8. Albanesi, Stefania & Sleet, Christopher, 2003. "Dynamic Optimal Taxation with Private Information," CEPR Discussion Papers 4006, C.E.P.R. Discussion Papers.
  9. Raj Chetty, 2012. "Bounds on Elasticities With Optimization Frictions: A Synthesis of Micro and Macro Evidence on Labor Supply," Econometrica, Econometric Society, vol. 80(3), pages 969-1018, 05.
  10. Mikhail Golosov & Narayana R. Kocherlakota & Aleh Tsyvinski, 2001. "Optimal indirect and capital taxation," Staff Report 293, Federal Reserve Bank of Minneapolis.
  11. Maxim Troshkin & Aleh Tsyvinski & Mikhail Golosov, 2010. "Optimal Dynamic Taxes," 2010 Meeting Papers 320, Society for Economic Dynamics.
  12. Karen E. Dynan & Jonathan Skinner & Stephen P. Zeldes, 2004. "Do the Rich Save More?," Journal of Political Economy, University of Chicago Press, vol. 112(2), pages 397-444, April.
  13. Kleven, Henrik & Kreiner, Claus Thustrup & Saez, Emmanuel, 2006. "The Optimal Income Taxation of Couples," CEPR Discussion Papers 5978, C.E.P.R. Discussion Papers.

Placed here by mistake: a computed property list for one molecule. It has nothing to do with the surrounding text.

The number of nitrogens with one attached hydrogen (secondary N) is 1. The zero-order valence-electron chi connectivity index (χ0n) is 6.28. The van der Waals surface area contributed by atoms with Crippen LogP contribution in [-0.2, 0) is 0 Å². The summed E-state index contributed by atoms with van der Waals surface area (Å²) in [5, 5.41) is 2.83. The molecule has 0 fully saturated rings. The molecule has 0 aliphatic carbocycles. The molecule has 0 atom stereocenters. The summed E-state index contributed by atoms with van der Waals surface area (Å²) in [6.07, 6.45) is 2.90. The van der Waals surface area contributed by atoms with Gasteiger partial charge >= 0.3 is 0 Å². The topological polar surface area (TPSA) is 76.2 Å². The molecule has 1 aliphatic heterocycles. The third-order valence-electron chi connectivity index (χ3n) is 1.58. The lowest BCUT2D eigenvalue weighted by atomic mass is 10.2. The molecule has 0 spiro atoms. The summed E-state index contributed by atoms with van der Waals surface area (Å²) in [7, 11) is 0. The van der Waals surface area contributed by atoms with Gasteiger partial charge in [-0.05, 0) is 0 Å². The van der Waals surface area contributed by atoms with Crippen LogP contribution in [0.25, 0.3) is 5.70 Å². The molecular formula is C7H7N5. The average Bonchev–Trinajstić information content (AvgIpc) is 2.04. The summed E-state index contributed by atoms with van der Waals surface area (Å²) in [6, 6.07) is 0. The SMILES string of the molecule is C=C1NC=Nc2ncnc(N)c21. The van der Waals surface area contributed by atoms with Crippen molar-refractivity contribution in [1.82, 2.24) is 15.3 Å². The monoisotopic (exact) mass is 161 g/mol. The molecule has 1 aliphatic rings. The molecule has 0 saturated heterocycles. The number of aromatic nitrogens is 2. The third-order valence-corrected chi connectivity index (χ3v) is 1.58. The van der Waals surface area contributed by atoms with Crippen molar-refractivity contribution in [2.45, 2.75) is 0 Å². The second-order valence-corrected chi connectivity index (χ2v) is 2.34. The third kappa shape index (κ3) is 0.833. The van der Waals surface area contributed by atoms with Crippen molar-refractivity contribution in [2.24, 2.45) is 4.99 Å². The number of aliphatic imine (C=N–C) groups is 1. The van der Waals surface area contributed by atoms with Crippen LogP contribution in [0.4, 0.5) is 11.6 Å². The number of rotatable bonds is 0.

14. Saez, Emmanuel, 2002. "The desirability of commodity taxation under non-linear income taxation and heterogeneous tastes," Journal of Public Economics, Elsevier, vol. 83(2), pages 217-230, February.
  15. Daniel J. Benjamin & Sebastian A. Brown & Jesse M. Shapiro, 2013. "Who Is ‘Behavioral’? Cognitive Ability And Anomalous Preferences," Journal of the European Economic Association, European Economic Association, vol. 11(6), pages 1231-1255, December.
  16. Richard Blundell & Luigi Pistaferri & Ian Preston, 2008. "Consumption Inequality and Partial Insurance," American Economic Review, American Economic Association, vol. 98(5), pages 1887-1921, December.